Corinne’s Place: Renowned Soul-Food in Camden

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When Corinne Bradley-Powers got the news earlier this year from friends texting congratulations, the name they mentioned did not ring a bell.

“I know James Bradley—that’s my grandfather,” says the 76-year-old, “but James Beard I did not know. People said, ‘You don’t know? It’s the Oscar of food!’ So now I know.”

People in Camden certainly know Corinne’s Place, the storefront eatery Bradley-Powers opened in 1989. This year, it won recognition from the James Beard Foundation (JBF) as one of America’s Classics. Known for its prestigious national awards for chefs, restaurants and hospitality professionals, the JBF created the category in 1998 to honor “food that reflects the character of its community.”

Craig LaBan, restaurant critic of the Philadelphia Inquirer, has long been a fan of Corinne’s Place. A cochair of the Beard Foundation’s Mid-Atlantic committee, he refers to her as “the queen of soul food” and labels her fried chicken “unforgettable.” At Corinne’s Place, customers feast on soul food classics Bradley-Powers has perfected, from fried chicken and fried fish to Cajun turkey wings, salmon croquettes and pigs’ feet. On Sundays, they line up for her weekly buffet with its rotating menu. “Cities like Camden don’t often get recognized by the James Beard Awards,” LaBan observes. “I’ve always viewed Corinne’s as a beacon of hope. It’s an excellent restaurant that does everything at the highest level.”

There’s a reason for that. “I compete against myself,” the chef/owner says. “I’m always finding ways to make my dishes even better.”

Making things better was a goal before Bradley-Powers ever tied on a chef’s apron. “I’m always trying to change the world,” she says, “so I got a sociology degree at Rutgers and became a social worker for the Camden County juvenile department. I counseled kids who had gotten into drugs and done all sorts of crimes.

“I made an impact on quite a few,” she adds. “Years later, when I opened the restaurant, I mentored young people who came in, gave them a job. A lot of them don’t have the love we’re used to. So it was my ministry, something I was born to do.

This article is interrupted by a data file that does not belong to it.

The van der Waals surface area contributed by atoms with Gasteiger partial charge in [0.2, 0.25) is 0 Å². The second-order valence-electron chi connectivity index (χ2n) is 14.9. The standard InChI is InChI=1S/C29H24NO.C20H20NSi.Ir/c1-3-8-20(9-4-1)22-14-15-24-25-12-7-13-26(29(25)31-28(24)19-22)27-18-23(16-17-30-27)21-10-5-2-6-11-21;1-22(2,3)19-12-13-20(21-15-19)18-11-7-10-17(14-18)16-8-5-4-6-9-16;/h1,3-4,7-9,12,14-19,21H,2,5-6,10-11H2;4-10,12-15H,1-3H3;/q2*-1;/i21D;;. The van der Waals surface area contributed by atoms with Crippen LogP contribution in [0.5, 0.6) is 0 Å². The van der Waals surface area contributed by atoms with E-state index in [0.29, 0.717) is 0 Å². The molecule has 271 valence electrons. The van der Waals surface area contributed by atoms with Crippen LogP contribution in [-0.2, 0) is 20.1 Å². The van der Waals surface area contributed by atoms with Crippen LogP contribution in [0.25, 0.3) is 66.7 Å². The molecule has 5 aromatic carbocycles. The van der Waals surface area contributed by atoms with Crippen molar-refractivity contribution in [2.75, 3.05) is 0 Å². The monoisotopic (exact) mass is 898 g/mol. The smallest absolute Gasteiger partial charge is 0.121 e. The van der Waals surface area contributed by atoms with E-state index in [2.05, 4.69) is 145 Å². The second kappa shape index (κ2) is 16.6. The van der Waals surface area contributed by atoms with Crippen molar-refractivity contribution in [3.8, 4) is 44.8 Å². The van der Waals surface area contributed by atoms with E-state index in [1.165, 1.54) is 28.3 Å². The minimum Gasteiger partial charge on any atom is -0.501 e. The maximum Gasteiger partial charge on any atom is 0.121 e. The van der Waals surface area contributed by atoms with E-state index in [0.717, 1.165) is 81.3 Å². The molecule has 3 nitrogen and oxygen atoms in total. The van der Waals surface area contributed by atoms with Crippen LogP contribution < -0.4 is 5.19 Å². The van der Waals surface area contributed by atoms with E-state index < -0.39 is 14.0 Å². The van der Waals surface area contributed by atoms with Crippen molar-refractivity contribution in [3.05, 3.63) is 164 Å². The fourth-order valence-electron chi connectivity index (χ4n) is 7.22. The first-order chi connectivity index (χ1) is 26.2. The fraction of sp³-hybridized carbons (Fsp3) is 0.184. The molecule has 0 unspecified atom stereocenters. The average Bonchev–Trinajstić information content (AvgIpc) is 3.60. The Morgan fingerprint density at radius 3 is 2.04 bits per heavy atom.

“While food is my passion, helping these kids is my passion, too. I’d say 95 percent of the kids who started working at Corinne’s when they were, like, 13, 14, are now doctors, lawyers, social workers. So that in itself is rewarding.”

You feel the backbone in what comes next: “And people say nothing good comes out of Camden. I like to think differently. These kids weren’t supposed to make it. But they did.”

Count Governor Phil Murphy among Corinne’s fans. Having eaten there a few times, he has called her place “the best soul food in South Jersey.” He telephoned to congratulate her after she won the Beard Award.

In the heat of July one summer, the governor walked in. She served him her baked chicken and macaroni. “He was so pleasant and appreciative,” she says. Bonus points? Like a true soul food connoisseur, he asked for hot sauce.

Another visitor one day had a handsome and very familiar face, though he had never been seen in town before. Bradley-Powers happened to be in Florida; her mother, Fannie Mae Anderson, was running the show.

Mother called daughter. “We think Danny Glover is here,” she whispered into the phone.

“You’ve got to be kidding me,” Bradley-Powers replied.

It was no joke. The actor was making a film in Philadelphia and had been told that the best soul food in Philly was across the river. He returned a second and a third time, for both of which Bradley-Powers was present. By then, the staff knew to bring him out his favorites: the baked chicken and the Cajun turkey wings.

The recipes that fuel Corinne’s Place can be traced back to the days she spent in her home kitchen, watching and later helping her mom. Food built community and also knitted the women of the family together. Bradley-Powers’ father died when she was about a year and a half old and her mother was pregnant with her younger sister. In the kitchen, activity peaked Saturdays and Sundays, when they prepared food for friends, family and congregants at their Pentecostal Church in Camden.

“She’d always have three meats: pork, poultry and a beef,” the chef recalls. “There was cabbage, collards, string beans. Always fresh, never frozen. The aromas! Oh, my God, it was like heaven.”

You can find those tastes at Corinne’s Place. The Beard award brought in new customers, as you might imagine. “At first we were mobbed,” she says. All guests receive the same warm welcome from the staff (including a niece, nephew and, at times, a granddaughter) and from the chef’s husband, Jerry Powers, whose carpentry skills helped build the place.

“We had a few people from New York,” Bradley-Powers says. “But most of the people who come are from out of town. Camden didn’t keep me in business. People from Delaware and Philadelphia come as if it’s just around the corner. Since I started it in 1989, I’ve never paid for advertising. I am really blessed. It’s all just been from, ‘Tell a friend.’”

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